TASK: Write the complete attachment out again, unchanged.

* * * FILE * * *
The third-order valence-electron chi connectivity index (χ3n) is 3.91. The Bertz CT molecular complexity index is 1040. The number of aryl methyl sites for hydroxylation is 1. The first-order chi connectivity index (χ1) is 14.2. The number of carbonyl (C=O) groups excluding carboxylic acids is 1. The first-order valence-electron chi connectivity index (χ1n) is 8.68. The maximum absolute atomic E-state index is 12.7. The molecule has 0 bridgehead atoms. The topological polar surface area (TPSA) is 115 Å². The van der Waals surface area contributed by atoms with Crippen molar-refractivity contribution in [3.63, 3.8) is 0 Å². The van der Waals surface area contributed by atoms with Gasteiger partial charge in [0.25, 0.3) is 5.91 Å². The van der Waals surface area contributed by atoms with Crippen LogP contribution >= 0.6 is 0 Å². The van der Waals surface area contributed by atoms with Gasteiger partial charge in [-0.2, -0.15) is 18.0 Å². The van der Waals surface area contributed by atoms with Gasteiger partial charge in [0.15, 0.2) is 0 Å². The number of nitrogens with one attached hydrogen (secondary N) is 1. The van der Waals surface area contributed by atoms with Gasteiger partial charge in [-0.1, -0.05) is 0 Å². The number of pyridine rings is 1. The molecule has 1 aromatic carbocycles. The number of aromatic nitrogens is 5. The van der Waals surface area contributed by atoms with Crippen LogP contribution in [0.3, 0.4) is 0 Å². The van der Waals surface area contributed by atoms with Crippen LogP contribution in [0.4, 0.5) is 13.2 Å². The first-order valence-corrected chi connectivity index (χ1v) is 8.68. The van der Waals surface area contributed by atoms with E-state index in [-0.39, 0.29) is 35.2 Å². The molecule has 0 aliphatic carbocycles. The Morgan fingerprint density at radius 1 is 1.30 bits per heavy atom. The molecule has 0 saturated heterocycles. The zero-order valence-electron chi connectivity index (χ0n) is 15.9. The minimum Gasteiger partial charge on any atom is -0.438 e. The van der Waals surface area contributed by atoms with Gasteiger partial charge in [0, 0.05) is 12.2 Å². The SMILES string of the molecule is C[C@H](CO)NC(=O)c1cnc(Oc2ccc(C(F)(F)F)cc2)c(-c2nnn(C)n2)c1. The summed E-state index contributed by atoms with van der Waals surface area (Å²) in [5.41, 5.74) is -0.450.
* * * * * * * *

The third-order valence-electron chi connectivity index (χ3n) is 3.91. The Bertz CT molecular complexity index is 1040. The number of aryl methyl sites for hydroxylation is 1. The first-order chi connectivity index (χ1) is 14.2. The number of carbonyl (C=O) groups excluding carboxylic acids is 1. The first-order valence-electron chi connectivity index (χ1n) is 8.68. The maximum absolute atomic E-state index is 12.7. The molecule has 0 bridgehead atoms. The topological polar surface area (TPSA) is 115 Å². The van der Waals surface area contributed by atoms with Crippen molar-refractivity contribution in [3.63, 3.8) is 0 Å². The van der Waals surface area contributed by atoms with Gasteiger partial charge in [0.25, 0.3) is 5.91 Å². The van der Waals surface area contributed by atoms with Crippen LogP contribution >= 0.6 is 0 Å². The van der Waals surface area contributed by atoms with Gasteiger partial charge in [-0.2, -0.15) is 18.0 Å². The van der Waals surface area contributed by atoms with Gasteiger partial charge in [0.15, 0.2) is 0 Å². The number of nitrogens with one attached hydrogen (secondary N) is 1. The van der Waals surface area contributed by atoms with Gasteiger partial charge in [-0.1, -0.05) is 0 Å². The number of pyridine rings is 1. The molecule has 1 aromatic carbocycles. The number of aromatic nitrogens is 5. The van der Waals surface area contributed by atoms with Crippen LogP contribution in [0.3, 0.4) is 0 Å². The van der Waals surface area contributed by atoms with Crippen LogP contribution in [0.4, 0.5) is 13.2 Å². The first-order valence-corrected chi connectivity index (χ1v) is 8.68. The van der Waals surface area contributed by atoms with E-state index in [-0.39, 0.29) is 35.2 Å². The molecule has 0 aliphatic carbocycles. The Morgan fingerprint density at radius 1 is 1.30 bits per heavy atom. The molecule has 0 saturated heterocycles. The zero-order valence-electron chi connectivity index (χ0n) is 15.9. The minimum Gasteiger partial charge on any atom is -0.438 e. The van der Waals surface area contributed by atoms with Gasteiger partial charge in [0, 0.05) is 12.2 Å². The SMILES string of the molecule is C[C@H](CO)NC(=O)c1cnc(Oc2ccc(C(F)(F)F)cc2)c(-c2nnn(C)n2)c1. The summed E-state index contributed by atoms with van der Waals surface area (Å²) in [5.41, 5.74) is -0.450.